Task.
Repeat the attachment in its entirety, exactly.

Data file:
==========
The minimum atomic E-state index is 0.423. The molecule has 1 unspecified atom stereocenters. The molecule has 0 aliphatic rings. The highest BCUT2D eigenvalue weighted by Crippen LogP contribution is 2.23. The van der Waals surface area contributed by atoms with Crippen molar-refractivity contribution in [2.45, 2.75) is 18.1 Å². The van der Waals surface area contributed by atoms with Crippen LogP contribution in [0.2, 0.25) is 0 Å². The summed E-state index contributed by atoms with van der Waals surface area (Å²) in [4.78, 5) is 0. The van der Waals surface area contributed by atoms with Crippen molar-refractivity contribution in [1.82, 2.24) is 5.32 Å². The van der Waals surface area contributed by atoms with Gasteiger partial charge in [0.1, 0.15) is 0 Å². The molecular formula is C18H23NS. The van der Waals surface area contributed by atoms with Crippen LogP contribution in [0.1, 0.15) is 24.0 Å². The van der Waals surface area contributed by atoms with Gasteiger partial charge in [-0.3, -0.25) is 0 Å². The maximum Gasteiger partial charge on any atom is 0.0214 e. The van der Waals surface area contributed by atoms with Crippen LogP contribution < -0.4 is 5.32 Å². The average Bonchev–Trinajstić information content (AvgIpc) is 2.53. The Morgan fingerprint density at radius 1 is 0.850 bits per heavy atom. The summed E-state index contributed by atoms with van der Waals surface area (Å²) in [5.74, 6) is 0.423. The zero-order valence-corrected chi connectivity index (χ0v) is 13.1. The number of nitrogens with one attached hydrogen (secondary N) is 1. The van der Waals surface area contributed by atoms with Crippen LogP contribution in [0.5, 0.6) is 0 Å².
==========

The minimum atomic E-state index is 0.423. The molecule has 1 unspecified atom stereocenters. The molecule has 0 aliphatic rings. The highest BCUT2D eigenvalue weighted by Crippen LogP contribution is 2.23. The van der Waals surface area contributed by atoms with Crippen molar-refractivity contribution in [2.45, 2.75) is 18.1 Å². The van der Waals surface area contributed by atoms with Crippen LogP contribution in [0.2, 0.25) is 0 Å². The summed E-state index contributed by atoms with van der Waals surface area (Å²) in [4.78, 5) is 0. The van der Waals surface area contributed by atoms with Crippen molar-refractivity contribution in [1.82, 2.24) is 5.32 Å². The van der Waals surface area contributed by atoms with Gasteiger partial charge in [0.1, 0.15) is 0 Å². The molecular formula is C18H23NS. The van der Waals surface area contributed by atoms with Crippen LogP contribution in [0.1, 0.15) is 24.0 Å². The van der Waals surface area contributed by atoms with Gasteiger partial charge in [-0.3, -0.25) is 0 Å². The maximum Gasteiger partial charge on any atom is 0.0214 e. The van der Waals surface area contributed by atoms with Crippen LogP contribution < -0.4 is 5.32 Å². The average Bonchev–Trinajstić information content (AvgIpc) is 2.53. The Morgan fingerprint density at radius 1 is 0.850 bits per heavy atom. The summed E-state index contributed by atoms with van der Waals surface area (Å²) in [5.74, 6) is 0.423. The zero-order valence-corrected chi connectivity index (χ0v) is 13.1. The number of nitrogens with one attached hydrogen (secondary N) is 1. The van der Waals surface area contributed by atoms with Crippen LogP contribution in [0.5, 0.6) is 0 Å².